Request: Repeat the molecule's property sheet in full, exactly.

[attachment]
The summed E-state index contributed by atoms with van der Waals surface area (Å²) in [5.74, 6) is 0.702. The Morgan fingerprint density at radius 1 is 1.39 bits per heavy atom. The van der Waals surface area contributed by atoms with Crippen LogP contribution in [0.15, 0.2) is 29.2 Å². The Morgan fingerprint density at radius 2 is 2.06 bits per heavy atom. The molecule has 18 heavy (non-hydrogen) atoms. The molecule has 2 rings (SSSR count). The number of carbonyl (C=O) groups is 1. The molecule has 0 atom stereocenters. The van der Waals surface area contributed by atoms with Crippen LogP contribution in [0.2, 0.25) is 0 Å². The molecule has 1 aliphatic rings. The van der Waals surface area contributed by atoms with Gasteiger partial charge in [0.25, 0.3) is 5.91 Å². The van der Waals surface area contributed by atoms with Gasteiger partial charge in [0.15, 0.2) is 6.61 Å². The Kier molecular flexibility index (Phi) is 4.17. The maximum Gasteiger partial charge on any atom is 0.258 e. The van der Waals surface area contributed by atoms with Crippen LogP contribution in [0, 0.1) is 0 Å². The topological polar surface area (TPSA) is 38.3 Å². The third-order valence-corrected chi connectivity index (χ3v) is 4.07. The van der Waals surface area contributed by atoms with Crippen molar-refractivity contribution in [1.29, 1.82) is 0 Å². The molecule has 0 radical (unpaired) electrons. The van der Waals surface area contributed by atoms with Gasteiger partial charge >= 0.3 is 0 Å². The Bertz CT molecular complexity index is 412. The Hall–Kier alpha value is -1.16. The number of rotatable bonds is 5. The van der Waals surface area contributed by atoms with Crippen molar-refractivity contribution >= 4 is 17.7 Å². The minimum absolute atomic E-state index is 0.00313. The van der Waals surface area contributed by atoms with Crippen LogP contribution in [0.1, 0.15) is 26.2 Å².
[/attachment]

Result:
The summed E-state index contributed by atoms with van der Waals surface area (Å²) in [5.74, 6) is 0.702. The Morgan fingerprint density at radius 1 is 1.39 bits per heavy atom. The van der Waals surface area contributed by atoms with Crippen LogP contribution in [0.15, 0.2) is 29.2 Å². The Morgan fingerprint density at radius 2 is 2.06 bits per heavy atom. The molecule has 18 heavy (non-hydrogen) atoms. The molecule has 2 rings (SSSR count). The number of carbonyl (C=O) groups is 1. The molecule has 0 atom stereocenters. The van der Waals surface area contributed by atoms with Crippen LogP contribution in [0.2, 0.25) is 0 Å². The molecule has 1 aliphatic rings. The van der Waals surface area contributed by atoms with Gasteiger partial charge in [0.25, 0.3) is 5.91 Å². The van der Waals surface area contributed by atoms with Gasteiger partial charge in [0.15, 0.2) is 6.61 Å². The Kier molecular flexibility index (Phi) is 4.17. The maximum Gasteiger partial charge on any atom is 0.258 e. The van der Waals surface area contributed by atoms with Crippen LogP contribution in [0, 0.1) is 0 Å². The topological polar surface area (TPSA) is 38.3 Å². The third-order valence-corrected chi connectivity index (χ3v) is 4.07. The van der Waals surface area contributed by atoms with Crippen molar-refractivity contribution in [1.29, 1.82) is 0 Å². The molecule has 0 radical (unpaired) electrons. The van der Waals surface area contributed by atoms with Gasteiger partial charge >= 0.3 is 0 Å². The Bertz CT molecular complexity index is 412. The Hall–Kier alpha value is -1.16. The number of rotatable bonds is 5. The van der Waals surface area contributed by atoms with Crippen molar-refractivity contribution >= 4 is 17.7 Å². The minimum absolute atomic E-state index is 0.00313. The van der Waals surface area contributed by atoms with Crippen LogP contribution in [0.1, 0.15) is 26.2 Å².